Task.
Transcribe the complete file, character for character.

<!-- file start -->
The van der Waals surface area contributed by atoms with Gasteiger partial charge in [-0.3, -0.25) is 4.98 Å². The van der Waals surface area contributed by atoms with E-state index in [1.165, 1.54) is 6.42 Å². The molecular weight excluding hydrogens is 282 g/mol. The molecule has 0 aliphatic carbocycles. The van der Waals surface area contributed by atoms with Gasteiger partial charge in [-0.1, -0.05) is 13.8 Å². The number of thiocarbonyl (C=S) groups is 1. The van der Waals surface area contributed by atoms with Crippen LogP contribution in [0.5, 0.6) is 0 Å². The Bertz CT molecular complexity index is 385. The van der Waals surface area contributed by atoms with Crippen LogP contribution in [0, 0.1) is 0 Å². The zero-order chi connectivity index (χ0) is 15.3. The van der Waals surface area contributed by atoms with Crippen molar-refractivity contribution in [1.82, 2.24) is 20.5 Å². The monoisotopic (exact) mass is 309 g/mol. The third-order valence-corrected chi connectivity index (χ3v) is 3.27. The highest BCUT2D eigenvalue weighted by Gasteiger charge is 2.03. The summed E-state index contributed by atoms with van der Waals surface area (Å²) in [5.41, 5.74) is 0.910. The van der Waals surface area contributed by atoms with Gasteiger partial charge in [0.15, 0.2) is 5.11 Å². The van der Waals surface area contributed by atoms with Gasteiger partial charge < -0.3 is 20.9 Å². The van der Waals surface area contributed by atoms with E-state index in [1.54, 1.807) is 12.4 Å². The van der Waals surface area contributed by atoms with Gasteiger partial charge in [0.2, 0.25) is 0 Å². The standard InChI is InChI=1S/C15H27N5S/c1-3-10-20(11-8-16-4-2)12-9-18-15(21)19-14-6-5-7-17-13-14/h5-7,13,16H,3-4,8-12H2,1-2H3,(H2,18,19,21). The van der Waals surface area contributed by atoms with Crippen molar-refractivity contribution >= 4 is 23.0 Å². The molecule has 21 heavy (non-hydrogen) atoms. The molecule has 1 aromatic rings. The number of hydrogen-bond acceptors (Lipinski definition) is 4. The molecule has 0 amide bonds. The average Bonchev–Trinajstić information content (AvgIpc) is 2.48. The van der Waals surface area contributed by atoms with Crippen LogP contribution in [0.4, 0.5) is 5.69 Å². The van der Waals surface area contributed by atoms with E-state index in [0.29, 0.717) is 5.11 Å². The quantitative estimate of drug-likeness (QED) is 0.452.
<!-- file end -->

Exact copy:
The van der Waals surface area contributed by atoms with Gasteiger partial charge in [-0.3, -0.25) is 4.98 Å². The van der Waals surface area contributed by atoms with E-state index in [1.165, 1.54) is 6.42 Å². The molecular weight excluding hydrogens is 282 g/mol. The molecule has 0 aliphatic carbocycles. The van der Waals surface area contributed by atoms with Gasteiger partial charge in [-0.1, -0.05) is 13.8 Å². The number of thiocarbonyl (C=S) groups is 1. The van der Waals surface area contributed by atoms with Crippen LogP contribution in [0.5, 0.6) is 0 Å². The Bertz CT molecular complexity index is 385. The van der Waals surface area contributed by atoms with Crippen LogP contribution in [0, 0.1) is 0 Å². The zero-order chi connectivity index (χ0) is 15.3. The van der Waals surface area contributed by atoms with Crippen molar-refractivity contribution in [1.82, 2.24) is 20.5 Å². The monoisotopic (exact) mass is 309 g/mol. The third-order valence-corrected chi connectivity index (χ3v) is 3.27. The highest BCUT2D eigenvalue weighted by Gasteiger charge is 2.03. The summed E-state index contributed by atoms with van der Waals surface area (Å²) in [5.41, 5.74) is 0.910. The van der Waals surface area contributed by atoms with Gasteiger partial charge in [0.15, 0.2) is 5.11 Å². The van der Waals surface area contributed by atoms with Gasteiger partial charge < -0.3 is 20.9 Å². The van der Waals surface area contributed by atoms with E-state index in [1.54, 1.807) is 12.4 Å². The van der Waals surface area contributed by atoms with Gasteiger partial charge in [0.2, 0.25) is 0 Å². The standard InChI is InChI=1S/C15H27N5S/c1-3-10-20(11-8-16-4-2)12-9-18-15(21)19-14-6-5-7-17-13-14/h5-7,13,16H,3-4,8-12H2,1-2H3,(H2,18,19,21). The van der Waals surface area contributed by atoms with Crippen molar-refractivity contribution >= 4 is 23.0 Å². The molecule has 21 heavy (non-hydrogen) atoms. The molecule has 1 aromatic rings. The number of hydrogen-bond acceptors (Lipinski definition) is 4. The molecule has 0 amide bonds. The average Bonchev–Trinajstić information content (AvgIpc) is 2.48. The van der Waals surface area contributed by atoms with Crippen LogP contribution in [0.4, 0.5) is 5.69 Å². The van der Waals surface area contributed by atoms with E-state index in [0.29, 0.717) is 5.11 Å². The quantitative estimate of drug-likeness (QED) is 0.452.